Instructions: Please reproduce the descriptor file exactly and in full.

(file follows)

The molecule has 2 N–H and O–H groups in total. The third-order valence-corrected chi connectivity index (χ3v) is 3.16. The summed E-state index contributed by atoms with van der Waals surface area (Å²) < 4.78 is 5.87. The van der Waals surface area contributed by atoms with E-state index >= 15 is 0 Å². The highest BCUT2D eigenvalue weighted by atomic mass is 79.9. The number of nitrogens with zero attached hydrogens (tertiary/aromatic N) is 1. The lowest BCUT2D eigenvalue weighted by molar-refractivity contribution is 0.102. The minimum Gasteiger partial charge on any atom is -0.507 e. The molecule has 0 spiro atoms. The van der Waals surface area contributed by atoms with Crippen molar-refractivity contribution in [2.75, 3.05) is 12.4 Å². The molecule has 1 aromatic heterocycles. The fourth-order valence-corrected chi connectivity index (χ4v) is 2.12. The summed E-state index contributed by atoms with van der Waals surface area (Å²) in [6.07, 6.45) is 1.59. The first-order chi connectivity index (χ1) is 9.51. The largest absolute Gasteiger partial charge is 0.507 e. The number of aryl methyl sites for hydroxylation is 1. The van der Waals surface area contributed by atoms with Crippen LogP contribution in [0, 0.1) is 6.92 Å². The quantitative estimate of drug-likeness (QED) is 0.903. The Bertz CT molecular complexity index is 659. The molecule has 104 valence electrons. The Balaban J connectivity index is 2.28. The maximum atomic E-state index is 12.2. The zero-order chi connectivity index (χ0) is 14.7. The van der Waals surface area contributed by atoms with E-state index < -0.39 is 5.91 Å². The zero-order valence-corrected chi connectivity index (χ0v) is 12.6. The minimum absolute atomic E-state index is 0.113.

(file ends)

The molecule has 2 N–H and O–H groups in total. The third-order valence-corrected chi connectivity index (χ3v) is 3.16. The summed E-state index contributed by atoms with van der Waals surface area (Å²) < 4.78 is 5.87. The van der Waals surface area contributed by atoms with E-state index >= 15 is 0 Å². The highest BCUT2D eigenvalue weighted by atomic mass is 79.9. The number of nitrogens with zero attached hydrogens (tertiary/aromatic N) is 1. The lowest BCUT2D eigenvalue weighted by molar-refractivity contribution is 0.102. The minimum Gasteiger partial charge on any atom is -0.507 e. The molecule has 0 spiro atoms. The van der Waals surface area contributed by atoms with Crippen molar-refractivity contribution in [2.75, 3.05) is 12.4 Å². The molecule has 1 aromatic heterocycles. The fourth-order valence-corrected chi connectivity index (χ4v) is 2.12. The summed E-state index contributed by atoms with van der Waals surface area (Å²) in [6.07, 6.45) is 1.59. The first-order chi connectivity index (χ1) is 9.51. The largest absolute Gasteiger partial charge is 0.507 e. The number of aryl methyl sites for hydroxylation is 1. The van der Waals surface area contributed by atoms with Crippen LogP contribution in [0, 0.1) is 6.92 Å². The quantitative estimate of drug-likeness (QED) is 0.903. The Bertz CT molecular complexity index is 659. The molecule has 104 valence electrons. The Balaban J connectivity index is 2.28. The maximum atomic E-state index is 12.2. The zero-order chi connectivity index (χ0) is 14.7. The van der Waals surface area contributed by atoms with E-state index < -0.39 is 5.91 Å². The zero-order valence-corrected chi connectivity index (χ0v) is 12.6. The minimum absolute atomic E-state index is 0.113.